Word The Cat

Word the Cat

Radio Ballads Part One

Posted by Chris on March 20, 2006 at 12:03 pm  

–Thanks to everyone who linked to or commented on this month’s mix–

Between 1957 and 1964 Peggy Seeger, Ewan MacColl and Charles Parker produced eight radio ballads for BBC Radio. The radio ballad was a new form of programme that spliced together interviews and music in a way much denser than usual BBC programming. The programmes also marked one of the first times where regional accents were allowed to be heard on the radio (other programmes would use voice actors to play the parts of people in interview). The programmes were issued on LP in the 60s by Decca and have recently be re-issued on CD by folk label Topic. They’ve been used in classrooms and re-broadcast several times since.

The first programme was called ‘The Ballad of John Axon’ and told the story of a Stockport railway driver who died while warning the signalman that his train was out of control. He was awarded the George Cross for bravery posthumously.
The programme featured interviews with his wife and workmates and as well as telling the story of the accident gave the railwaymen an opportunity to talk about their lives and profession. In these two tracks the fireman on John Axon’s train talks about the journey on the morning of the accident and what he and John Axon were planning to do when they got off work. The songs around the interview are sung by Ewan MacColl.

The rain was gently falling… 3mb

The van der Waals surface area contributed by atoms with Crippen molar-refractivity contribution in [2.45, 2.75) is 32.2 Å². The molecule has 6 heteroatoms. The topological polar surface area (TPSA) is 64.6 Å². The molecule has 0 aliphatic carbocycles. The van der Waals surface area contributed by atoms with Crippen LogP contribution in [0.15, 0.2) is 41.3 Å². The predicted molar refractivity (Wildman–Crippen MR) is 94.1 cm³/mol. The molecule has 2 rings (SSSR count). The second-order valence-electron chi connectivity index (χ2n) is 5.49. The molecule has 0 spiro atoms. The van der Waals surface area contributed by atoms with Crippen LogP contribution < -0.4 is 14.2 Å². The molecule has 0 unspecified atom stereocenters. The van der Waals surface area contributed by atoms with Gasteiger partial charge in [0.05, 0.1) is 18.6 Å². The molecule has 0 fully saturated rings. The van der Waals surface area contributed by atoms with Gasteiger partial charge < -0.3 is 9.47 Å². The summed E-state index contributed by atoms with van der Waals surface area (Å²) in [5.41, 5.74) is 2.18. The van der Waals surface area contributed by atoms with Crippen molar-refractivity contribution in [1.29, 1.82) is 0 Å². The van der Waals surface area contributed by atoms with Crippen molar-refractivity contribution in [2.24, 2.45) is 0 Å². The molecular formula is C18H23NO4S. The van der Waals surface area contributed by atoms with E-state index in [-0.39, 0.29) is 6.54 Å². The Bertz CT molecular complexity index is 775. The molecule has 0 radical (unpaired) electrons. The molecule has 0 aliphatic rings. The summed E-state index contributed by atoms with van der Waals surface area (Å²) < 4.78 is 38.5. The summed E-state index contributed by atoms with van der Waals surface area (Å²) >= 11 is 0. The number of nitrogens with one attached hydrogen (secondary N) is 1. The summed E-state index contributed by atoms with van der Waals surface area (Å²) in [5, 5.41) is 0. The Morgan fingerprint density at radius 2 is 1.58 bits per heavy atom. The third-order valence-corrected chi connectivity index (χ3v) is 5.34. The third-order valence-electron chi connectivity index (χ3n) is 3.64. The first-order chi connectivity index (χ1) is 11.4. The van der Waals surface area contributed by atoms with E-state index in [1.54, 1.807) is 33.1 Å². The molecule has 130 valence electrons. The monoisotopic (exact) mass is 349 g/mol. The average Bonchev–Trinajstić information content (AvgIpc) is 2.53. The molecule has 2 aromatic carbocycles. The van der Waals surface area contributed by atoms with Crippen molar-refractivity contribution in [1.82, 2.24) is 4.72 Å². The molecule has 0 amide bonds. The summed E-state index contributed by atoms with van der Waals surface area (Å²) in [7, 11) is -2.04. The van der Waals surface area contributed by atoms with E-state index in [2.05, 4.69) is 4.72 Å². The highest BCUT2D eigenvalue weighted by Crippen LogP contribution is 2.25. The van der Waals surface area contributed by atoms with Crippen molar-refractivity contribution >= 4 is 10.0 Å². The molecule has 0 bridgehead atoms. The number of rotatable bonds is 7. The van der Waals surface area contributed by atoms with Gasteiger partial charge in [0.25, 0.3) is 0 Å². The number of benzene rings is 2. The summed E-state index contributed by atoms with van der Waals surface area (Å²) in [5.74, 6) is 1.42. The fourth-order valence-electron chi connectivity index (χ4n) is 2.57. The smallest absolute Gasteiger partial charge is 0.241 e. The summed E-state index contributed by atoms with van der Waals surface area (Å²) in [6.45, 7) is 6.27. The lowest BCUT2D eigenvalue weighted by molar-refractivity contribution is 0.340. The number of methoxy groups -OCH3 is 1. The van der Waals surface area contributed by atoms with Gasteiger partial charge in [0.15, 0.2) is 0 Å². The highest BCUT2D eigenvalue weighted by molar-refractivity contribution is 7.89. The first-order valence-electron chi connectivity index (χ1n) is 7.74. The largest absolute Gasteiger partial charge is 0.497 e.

Come all you British loco men… 5mb

This programme was a great success and MacColl, Seeger and Parker were soon comissioned to make another. This time was the subject was the construction of Britain’s first motorway: the M1 or as it was called then the London-Yorkshire motor highway. The programme (‘Song of a Road‘ – broadcast in 1959) was a major leap from ‘John Axon’. Rather than interviewing a handful of people, MacColl, Seeger and Parker interviewed thousands. The BBC also exercised more editorial control on this programme as it was deemed to be an issue of national importance. In points it is more documentary- like. The most compelling parts, however, are when subjectivity creeps back in and we hear the migrant work force responsible for much of the construction telling their stories.

What made you come into this game?… 9.5mb

Just a Road 3.8mb

Despite being a bit of a muddle, ‘Song of a Road’ was well received and MacColl, Seeger and Parker would go on to make six more programmes on the subjects of: coal mining, herring fishing, polio sufferers, teenagers, boxers and Britain’s nomadic peoples. Here’s a track from ‘The Big Hewer’ 1961′s programme on mining communities in South Wales, Derbyshire and the North East of England.

Deep down in a man’s heart… 6mb

No Comments »

Leave a comment

XHTML: Permitted tags: <a href="" title=""> <abbr title=""> <acronym title=""> <b> <blockquote cite=""> <cite> <code> <del datetime=""> <em> <i> <q cite=""> <strike> <strong>

Word the Cat...